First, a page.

Banner for It Takes Two To Retain Your People

You’ve just hired someone for your ag retail operation that you think is a smart and hard worker who will be a great fit as you anticipate them working their way up the ladder—but six months later, they tell you they are leaving.

What went wrong? Nothing specific, but maybe things not said or done.

There are numerous reasons why a person may choose to leave your ag retail shop shortly after being hired—but instead, let’s look at solutions that will show you how to retain your new hire.

It’s a simple fix—two simple fixes, actually—that will help you avoid having to go through the rehiring process again and again providing you with the peace of mind that the employee you hired is the employee that wants to stay.

CAAR Communicator asked Stacy Brownridge, CPHR, HR & Talent Development Advisor, Winfield United Canada for her professional advice on the subject. She is a Chartered Professional in Human Resources who has worked in many facets of the agriculture industry in Western Canada for the majority of her 25-year career.

Brownridge has provided HR support for managers and employees for crop input suppliers, crop input retailers, ag machinery manufacturers and for their own farming operation just outside of Arcola in southeast Saskatchewan.

She joined the WinField United Canada team in January 2021, a leading retail-owned distribution and service company that supports a network of locally-owned ag retailers across the country committed to local farmers.

Brownridge provided the following advice your ag retail operation should adopt to provide better employee retention.


Here’s What You Need To Know

If you’ve heard of orientation, you have the definition for onboarding, a new term for an old HR procedural must.

For an ag retailer, it is extremely important to do the following steps of onboarding at the management level, regardless of the position the person is hired into.

  1. After your new employee has verbally accepted employment and prior to their first day, ensure you have collected a signed employment contract, confidentiality agreements, non-compete agreements and/or provided you their drivers abstract. Every ag retail will have different pre-employment requirements for their new hires.
  2. You must have an onboarding process. When your new employee comes to work on that first day, be organized and get them set up for the basics—whether it is for payroll, benefits, pension, employee guidelines or health and safety protocols. This is the day your company makes them realize they are now part of the company. How you proceed from there is entirely up to you—whether you treat them like family or as a valued team player—make sure all the i’s are dotted and the t’s are crossed. This protects you and the employee.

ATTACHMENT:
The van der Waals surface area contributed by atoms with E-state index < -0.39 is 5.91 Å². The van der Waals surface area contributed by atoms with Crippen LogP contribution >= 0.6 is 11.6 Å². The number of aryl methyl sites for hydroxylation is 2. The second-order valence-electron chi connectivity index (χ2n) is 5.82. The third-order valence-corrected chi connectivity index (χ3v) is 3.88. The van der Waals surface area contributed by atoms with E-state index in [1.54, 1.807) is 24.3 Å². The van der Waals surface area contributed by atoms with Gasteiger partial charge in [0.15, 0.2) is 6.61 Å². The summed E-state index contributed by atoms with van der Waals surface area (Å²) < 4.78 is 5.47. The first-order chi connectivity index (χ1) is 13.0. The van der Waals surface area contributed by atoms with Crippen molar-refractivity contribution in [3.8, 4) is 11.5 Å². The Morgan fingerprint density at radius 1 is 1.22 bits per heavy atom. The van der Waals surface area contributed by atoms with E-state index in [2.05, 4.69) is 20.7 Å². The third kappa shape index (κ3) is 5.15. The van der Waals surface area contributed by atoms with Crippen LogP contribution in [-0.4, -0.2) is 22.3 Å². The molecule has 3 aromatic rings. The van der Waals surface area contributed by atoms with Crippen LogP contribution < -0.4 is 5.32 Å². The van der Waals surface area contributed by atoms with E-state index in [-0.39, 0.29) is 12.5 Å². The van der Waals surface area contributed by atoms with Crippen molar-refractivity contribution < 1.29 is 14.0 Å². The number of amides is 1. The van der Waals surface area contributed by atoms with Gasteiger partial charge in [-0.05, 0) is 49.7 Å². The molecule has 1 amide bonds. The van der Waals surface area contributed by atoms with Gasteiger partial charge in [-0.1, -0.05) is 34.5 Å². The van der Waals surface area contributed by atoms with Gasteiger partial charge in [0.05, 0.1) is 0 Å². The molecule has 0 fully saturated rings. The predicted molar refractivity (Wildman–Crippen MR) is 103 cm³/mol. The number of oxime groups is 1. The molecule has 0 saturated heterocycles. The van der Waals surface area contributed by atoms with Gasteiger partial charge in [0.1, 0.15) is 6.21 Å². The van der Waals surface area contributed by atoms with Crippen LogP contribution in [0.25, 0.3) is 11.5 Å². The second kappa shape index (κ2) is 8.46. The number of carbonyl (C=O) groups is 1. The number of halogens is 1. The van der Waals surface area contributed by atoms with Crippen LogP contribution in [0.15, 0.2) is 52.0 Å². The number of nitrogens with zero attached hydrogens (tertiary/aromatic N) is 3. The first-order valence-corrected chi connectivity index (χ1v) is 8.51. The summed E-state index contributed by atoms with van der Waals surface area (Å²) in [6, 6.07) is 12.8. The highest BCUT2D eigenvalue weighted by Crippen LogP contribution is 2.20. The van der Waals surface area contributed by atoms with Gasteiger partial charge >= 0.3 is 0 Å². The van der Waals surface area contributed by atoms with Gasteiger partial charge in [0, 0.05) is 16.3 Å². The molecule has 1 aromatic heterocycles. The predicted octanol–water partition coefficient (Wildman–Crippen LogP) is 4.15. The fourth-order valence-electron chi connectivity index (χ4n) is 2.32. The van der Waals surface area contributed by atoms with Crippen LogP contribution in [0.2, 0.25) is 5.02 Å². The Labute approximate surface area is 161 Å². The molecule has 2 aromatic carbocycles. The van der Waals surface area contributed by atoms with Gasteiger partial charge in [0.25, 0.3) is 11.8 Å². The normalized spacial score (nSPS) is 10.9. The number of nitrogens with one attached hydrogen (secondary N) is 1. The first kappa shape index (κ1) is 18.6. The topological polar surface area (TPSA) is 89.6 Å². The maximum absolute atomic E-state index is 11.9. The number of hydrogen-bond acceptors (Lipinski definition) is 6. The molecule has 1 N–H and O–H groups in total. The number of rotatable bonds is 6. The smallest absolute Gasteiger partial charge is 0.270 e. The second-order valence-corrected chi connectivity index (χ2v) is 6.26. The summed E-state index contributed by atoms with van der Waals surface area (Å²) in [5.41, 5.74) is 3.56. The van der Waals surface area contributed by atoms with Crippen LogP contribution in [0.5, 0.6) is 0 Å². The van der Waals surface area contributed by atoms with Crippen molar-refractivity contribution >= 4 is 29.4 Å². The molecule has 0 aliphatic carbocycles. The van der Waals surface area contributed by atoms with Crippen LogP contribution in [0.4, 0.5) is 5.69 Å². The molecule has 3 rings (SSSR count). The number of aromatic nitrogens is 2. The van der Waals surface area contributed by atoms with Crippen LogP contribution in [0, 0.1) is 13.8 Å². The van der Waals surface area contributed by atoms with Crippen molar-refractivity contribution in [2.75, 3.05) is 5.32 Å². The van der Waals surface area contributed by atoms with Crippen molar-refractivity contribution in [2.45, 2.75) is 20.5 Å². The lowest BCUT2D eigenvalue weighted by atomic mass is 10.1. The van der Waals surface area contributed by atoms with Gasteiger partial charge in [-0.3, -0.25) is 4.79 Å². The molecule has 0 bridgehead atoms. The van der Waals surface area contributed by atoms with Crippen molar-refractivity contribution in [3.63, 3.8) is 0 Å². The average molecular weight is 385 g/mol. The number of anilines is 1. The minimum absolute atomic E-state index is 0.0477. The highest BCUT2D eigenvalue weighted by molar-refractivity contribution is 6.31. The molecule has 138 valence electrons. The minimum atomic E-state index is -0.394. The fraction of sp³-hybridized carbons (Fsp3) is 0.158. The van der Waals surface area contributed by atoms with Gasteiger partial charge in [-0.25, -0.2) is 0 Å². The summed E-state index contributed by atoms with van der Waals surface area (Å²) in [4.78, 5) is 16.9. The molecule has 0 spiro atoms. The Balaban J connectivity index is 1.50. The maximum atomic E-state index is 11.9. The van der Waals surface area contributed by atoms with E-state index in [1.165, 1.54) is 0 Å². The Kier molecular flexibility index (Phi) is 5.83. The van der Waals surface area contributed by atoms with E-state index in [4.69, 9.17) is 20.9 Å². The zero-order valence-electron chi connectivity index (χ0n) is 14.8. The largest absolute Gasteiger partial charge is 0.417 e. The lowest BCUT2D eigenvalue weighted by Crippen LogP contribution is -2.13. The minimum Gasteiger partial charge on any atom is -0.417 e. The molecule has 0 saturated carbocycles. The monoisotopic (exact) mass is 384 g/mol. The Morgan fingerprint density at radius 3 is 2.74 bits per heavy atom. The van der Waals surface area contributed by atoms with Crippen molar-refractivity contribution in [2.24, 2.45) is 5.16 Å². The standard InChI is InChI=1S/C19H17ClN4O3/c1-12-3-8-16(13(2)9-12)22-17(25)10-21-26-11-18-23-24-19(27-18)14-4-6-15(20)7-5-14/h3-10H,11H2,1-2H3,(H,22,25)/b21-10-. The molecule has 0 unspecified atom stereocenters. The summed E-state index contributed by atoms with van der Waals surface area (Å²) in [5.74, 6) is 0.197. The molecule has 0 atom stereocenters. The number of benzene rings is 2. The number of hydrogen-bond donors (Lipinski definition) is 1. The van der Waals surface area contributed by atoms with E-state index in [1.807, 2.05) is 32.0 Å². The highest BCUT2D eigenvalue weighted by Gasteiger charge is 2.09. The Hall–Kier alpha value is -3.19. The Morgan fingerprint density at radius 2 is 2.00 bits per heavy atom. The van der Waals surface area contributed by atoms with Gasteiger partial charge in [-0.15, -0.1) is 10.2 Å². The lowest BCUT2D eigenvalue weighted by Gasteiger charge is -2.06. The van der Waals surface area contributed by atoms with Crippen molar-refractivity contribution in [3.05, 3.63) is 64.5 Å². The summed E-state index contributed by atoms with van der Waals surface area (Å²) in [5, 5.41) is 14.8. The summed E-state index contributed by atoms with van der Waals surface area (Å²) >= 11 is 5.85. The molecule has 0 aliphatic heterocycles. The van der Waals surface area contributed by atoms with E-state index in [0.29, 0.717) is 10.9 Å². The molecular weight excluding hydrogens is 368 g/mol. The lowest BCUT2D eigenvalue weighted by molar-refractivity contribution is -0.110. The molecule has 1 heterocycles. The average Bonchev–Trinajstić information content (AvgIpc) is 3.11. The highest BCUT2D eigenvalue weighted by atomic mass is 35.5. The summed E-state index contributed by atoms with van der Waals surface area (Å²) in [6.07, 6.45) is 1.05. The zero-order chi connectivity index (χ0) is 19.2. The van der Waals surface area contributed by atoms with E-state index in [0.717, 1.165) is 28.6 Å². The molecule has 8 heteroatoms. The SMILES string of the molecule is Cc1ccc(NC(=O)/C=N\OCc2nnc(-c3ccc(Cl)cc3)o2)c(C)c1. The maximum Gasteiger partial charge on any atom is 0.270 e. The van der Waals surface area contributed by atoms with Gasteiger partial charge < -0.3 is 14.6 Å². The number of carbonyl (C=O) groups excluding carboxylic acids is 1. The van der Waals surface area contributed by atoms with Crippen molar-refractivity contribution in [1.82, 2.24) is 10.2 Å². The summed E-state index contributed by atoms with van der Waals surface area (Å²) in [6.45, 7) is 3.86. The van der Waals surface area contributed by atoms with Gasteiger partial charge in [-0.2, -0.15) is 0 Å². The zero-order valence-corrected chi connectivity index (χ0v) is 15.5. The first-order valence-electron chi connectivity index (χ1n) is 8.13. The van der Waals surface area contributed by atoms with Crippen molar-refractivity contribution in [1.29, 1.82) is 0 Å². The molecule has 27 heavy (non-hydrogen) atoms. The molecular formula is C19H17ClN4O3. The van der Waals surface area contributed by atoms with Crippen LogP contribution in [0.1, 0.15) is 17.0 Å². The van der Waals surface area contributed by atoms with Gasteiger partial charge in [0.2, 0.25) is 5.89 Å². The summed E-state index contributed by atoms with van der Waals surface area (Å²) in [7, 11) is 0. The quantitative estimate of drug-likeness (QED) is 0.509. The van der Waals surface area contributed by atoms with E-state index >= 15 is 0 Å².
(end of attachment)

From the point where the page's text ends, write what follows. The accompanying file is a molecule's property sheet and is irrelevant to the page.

3. Make sure the new employee knows how they are going to learn their job. Whether it is work-shadowing with a more senior team member or time spent with their manager, it is important they are fully briefed on what is expected from them in their new role.
  4. Ensure the new hire has an established person at the company that they can talk with to learn their job to its full potential. It must be some-one your ag retail trusts to teach them the right way of doing things and has the right skillset for providing mentorship. Also, it is important that the designated mentor be aware of the new responsibility and has agreed to perform the important new assignment.

It may seem like overkill, but it’s not. I cannot stress it enough. First impressions are important not only for the new employee but also for the company.

We want to ensure the new employee is placed in the best possible position to succeed by removing barriers to make them comfortable.

This easily-achievable action will allow people to become a functioning employee quicker, which is what the employee and employer both want—to be able to hit the ground running without worrying about the necessary red tape or the whirlwind of information they are inundated with on the first day.


The Management of Performance

Because it is important for a new hire to know goals and/or expectations an employer may have of them, it is conversely important for the employer to know as well.

Everyone wants to do a good job, but it is important to tell them what a good job will look like.

It could be expectations regarding customer contact, sales or even yard maintenance, laying out expectations ensures an employee is aware how evaluations will be monitored moving forward.

Making sure the new employee is informed at the onset when performance reviews/performance feedback will take place, so a schedule is established. As a manager, ensuring you adhere to the timelines you have established is crucially important. If the established timelines are not adhered to, it sets in a feeling of mistrust into this very important process.

If there are issues that arise prior to an established performance evaluation, it should never be held over to your established meeting time. Instead, it should be taken care of right away. Timelines are important, but so too is ensuring employees are made aware of any of your concerns.

Performance evaluation feedback is a two-way street, not merely a one-way discussion of any pent-up feelings or resentment.

Quite often management may have a singular way of performing a given task, but an employee may have found a more equitable work-around. Do not be afraid to listen and to allow for initiative.

Remember: if there was a singular best way to do anything, everyone would be doing it.

On Day One, correctly set the tone. Have your onboarding process at the ready and have a prepared evaluation system in advance to ensure that you, the ag retailer, and employee, are all capable of moving forward on the right foot.


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